Under current guidelines from the American Stroke Association, tissue plasminogen activator (tPA, commonly known as a "clot buster" drug) should be administered within 3-4.5 hours of “last seen normal” – and 1 hour of patient arrival – to potentially ameliorate a new onset stroke.  ("Last seen normal" means exactly what it says. A patient who went to bet at 10 PM and awoke with slurred speech at 6 AM was ...

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Early in my career, a local defense attorney working with my hospital would occasionally ask me to review a case in which another physician client of her firm was the defendant. As Medical Director of Evergreen Hospital Emergency Department, I was comfortable with hospital records, knowing where to look in a record for information – both recorded and not recorded – that either helps or hurts a case. I found ...

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So you’re not having a heart attack like your wife thought. That’s the good news. But what is wrong, what did cause that pain, and what should you do from here on out? That’s the purpose of discharge instructions, and it’s not enough for the ED staff to just print out some forms, say “sign here,” and send you on your way. What constitutes good discharge instructions, and why are they critical ...

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Over the past year I have been involved in many discussions with doctors, healthcare executives, elected officials, plaintiff and defense attorneys and others about healthcare reform. Bottom line: There is no consensus what the future holds. There is no question that reform is necessary to avoid absolutely bankrupting the country. However, the recent legislation is a work in progress, not yet an achievement. A change in congressional leadership could derail, ...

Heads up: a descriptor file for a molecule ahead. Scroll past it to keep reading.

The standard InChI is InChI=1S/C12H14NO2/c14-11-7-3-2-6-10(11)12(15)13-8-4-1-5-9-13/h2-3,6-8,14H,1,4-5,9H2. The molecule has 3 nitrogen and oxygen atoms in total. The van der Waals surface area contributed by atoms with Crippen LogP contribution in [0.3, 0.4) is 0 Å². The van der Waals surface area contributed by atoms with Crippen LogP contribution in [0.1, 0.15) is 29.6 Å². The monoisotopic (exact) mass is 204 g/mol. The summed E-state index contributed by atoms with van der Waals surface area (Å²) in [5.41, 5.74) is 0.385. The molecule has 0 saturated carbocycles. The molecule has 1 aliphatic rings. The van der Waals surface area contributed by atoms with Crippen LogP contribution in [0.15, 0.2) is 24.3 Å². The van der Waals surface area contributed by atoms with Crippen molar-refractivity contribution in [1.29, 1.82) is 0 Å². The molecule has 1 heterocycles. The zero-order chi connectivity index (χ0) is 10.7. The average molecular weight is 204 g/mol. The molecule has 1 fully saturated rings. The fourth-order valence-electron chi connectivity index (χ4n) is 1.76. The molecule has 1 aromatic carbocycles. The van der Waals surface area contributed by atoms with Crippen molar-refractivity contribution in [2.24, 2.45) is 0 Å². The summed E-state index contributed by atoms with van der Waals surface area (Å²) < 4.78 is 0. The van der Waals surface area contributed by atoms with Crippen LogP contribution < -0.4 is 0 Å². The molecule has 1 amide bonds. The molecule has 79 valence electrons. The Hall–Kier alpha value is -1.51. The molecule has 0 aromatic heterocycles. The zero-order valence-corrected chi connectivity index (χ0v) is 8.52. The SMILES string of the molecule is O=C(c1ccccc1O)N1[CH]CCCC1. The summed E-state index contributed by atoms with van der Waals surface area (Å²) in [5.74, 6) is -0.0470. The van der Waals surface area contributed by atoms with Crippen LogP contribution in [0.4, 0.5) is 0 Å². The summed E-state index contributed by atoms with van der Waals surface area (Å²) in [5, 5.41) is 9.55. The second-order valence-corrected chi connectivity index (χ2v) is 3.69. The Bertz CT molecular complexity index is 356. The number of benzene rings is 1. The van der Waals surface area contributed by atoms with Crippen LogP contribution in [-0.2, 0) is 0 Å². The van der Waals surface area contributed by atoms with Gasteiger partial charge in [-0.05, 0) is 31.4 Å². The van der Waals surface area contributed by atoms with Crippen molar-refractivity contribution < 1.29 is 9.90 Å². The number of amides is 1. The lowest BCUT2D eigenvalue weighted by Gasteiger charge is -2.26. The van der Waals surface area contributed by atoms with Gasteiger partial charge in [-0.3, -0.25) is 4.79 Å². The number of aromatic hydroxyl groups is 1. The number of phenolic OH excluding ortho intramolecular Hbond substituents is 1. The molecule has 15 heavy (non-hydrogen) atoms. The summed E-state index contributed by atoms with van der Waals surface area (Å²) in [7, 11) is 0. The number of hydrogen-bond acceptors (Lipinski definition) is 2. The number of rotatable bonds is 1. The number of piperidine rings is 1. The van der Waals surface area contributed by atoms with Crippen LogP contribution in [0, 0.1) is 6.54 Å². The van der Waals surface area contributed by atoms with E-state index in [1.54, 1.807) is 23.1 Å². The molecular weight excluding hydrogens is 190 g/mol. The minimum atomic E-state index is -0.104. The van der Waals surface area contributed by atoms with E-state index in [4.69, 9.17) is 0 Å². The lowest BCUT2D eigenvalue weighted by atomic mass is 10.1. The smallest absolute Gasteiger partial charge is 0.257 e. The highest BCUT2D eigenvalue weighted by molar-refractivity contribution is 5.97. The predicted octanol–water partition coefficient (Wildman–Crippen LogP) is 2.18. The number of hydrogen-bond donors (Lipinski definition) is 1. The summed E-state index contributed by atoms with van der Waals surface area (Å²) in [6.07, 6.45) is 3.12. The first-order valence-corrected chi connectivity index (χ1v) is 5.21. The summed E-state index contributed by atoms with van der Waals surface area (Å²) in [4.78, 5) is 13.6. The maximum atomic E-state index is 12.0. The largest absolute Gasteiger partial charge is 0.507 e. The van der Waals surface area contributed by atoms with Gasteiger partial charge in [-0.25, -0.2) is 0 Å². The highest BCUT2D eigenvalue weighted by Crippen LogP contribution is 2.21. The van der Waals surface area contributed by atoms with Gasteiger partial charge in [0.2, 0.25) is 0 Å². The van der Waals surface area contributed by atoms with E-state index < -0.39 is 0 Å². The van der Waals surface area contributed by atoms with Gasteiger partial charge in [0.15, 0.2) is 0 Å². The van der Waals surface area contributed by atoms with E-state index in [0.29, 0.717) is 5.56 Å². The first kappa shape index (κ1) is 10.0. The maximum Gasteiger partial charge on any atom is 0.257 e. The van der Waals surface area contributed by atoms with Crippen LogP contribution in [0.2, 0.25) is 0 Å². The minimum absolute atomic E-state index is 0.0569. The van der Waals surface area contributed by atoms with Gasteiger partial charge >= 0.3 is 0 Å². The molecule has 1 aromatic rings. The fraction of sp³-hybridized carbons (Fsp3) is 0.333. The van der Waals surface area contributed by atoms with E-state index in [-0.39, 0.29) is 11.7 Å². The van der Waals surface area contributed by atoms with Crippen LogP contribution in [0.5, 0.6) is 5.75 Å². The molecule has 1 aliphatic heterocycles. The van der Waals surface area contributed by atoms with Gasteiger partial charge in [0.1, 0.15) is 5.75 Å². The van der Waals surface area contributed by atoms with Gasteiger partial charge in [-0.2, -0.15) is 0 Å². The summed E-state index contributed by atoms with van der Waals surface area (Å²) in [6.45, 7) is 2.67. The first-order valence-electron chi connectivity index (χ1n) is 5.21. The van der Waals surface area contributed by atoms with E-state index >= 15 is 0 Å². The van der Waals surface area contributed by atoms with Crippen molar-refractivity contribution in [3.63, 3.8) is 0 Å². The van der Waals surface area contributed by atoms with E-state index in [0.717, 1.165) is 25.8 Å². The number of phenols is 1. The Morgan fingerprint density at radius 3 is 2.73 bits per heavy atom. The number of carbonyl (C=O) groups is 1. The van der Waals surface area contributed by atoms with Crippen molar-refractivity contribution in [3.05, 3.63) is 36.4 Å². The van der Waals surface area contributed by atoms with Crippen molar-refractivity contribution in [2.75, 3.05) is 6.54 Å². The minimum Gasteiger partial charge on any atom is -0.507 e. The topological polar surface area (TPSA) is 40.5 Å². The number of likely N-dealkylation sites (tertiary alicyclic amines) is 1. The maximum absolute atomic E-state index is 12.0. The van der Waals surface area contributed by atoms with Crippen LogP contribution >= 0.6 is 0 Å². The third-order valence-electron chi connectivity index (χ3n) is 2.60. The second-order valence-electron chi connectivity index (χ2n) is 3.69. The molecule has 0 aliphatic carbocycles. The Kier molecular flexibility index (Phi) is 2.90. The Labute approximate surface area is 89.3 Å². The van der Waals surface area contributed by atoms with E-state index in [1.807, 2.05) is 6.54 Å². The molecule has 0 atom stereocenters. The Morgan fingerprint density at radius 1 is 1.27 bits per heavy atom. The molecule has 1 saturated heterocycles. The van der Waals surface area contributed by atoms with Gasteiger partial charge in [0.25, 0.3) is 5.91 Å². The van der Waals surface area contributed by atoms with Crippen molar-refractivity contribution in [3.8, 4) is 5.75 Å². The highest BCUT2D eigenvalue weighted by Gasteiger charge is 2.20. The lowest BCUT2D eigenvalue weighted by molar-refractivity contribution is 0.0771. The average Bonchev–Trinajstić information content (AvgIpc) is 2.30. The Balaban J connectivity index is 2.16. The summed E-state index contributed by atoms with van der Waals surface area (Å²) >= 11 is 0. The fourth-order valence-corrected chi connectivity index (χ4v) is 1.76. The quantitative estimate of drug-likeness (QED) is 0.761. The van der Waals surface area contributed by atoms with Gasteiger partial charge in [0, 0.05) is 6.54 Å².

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American Medical News published an informative essay by Kevin B. O’Reilly on December 13, 2010, about errors in diagnosis and why doctors make them. According to Gordon Schiff, MD, associate director of the Center for Patient Safety Research and Practice at Brigham and Women’s Hospital, “The problem of diagnostic errors has gotten short shrift in the broader patient safety movement.” The article ...

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The Institute of Medicine has been an advocate for clinical guidelines for many years. Although the value of guidelines has never really been established, both clinicians and medical malpractice attorneys often want to ascribe greater credibility to them than they deserve. The issue was raised again in the past few months and I review it briefly here. A few years ago Dr. Robert Ewart discussed the ethics of using guidelines to screen patients ...

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